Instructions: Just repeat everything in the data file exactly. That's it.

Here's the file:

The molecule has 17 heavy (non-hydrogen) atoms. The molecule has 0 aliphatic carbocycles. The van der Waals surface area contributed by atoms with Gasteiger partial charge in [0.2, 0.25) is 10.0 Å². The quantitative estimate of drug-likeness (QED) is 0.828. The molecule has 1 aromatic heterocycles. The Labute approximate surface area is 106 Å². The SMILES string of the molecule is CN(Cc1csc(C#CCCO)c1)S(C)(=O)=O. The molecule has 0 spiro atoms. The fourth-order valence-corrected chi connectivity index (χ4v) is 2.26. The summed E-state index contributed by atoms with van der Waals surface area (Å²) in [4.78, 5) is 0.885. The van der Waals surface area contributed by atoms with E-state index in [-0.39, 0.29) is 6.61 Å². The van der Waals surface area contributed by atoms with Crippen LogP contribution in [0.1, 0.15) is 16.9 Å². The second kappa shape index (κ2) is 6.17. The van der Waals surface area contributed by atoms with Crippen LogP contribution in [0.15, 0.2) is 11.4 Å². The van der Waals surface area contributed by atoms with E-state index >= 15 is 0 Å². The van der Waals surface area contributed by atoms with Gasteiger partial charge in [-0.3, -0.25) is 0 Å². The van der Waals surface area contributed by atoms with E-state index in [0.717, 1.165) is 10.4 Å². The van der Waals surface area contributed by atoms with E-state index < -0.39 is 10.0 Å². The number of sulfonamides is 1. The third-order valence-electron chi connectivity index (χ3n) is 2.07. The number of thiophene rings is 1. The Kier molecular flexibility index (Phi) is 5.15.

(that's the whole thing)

The molecule has 17 heavy (non-hydrogen) atoms. The molecule has 0 aliphatic carbocycles. The van der Waals surface area contributed by atoms with Gasteiger partial charge in [0.2, 0.25) is 10.0 Å². The quantitative estimate of drug-likeness (QED) is 0.828. The molecule has 1 aromatic heterocycles. The Labute approximate surface area is 106 Å². The SMILES string of the molecule is CN(Cc1csc(C#CCCO)c1)S(C)(=O)=O. The molecule has 0 spiro atoms. The fourth-order valence-corrected chi connectivity index (χ4v) is 2.26. The summed E-state index contributed by atoms with van der Waals surface area (Å²) in [4.78, 5) is 0.885. The van der Waals surface area contributed by atoms with E-state index in [-0.39, 0.29) is 6.61 Å². The van der Waals surface area contributed by atoms with Crippen LogP contribution in [0.1, 0.15) is 16.9 Å². The second kappa shape index (κ2) is 6.17. The van der Waals surface area contributed by atoms with Crippen LogP contribution in [0.15, 0.2) is 11.4 Å². The van der Waals surface area contributed by atoms with E-state index >= 15 is 0 Å². The van der Waals surface area contributed by atoms with Gasteiger partial charge in [-0.3, -0.25) is 0 Å². The van der Waals surface area contributed by atoms with E-state index in [0.717, 1.165) is 10.4 Å². The van der Waals surface area contributed by atoms with E-state index < -0.39 is 10.0 Å². The number of sulfonamides is 1. The third-order valence-electron chi connectivity index (χ3n) is 2.07. The number of thiophene rings is 1. The Kier molecular flexibility index (Phi) is 5.15.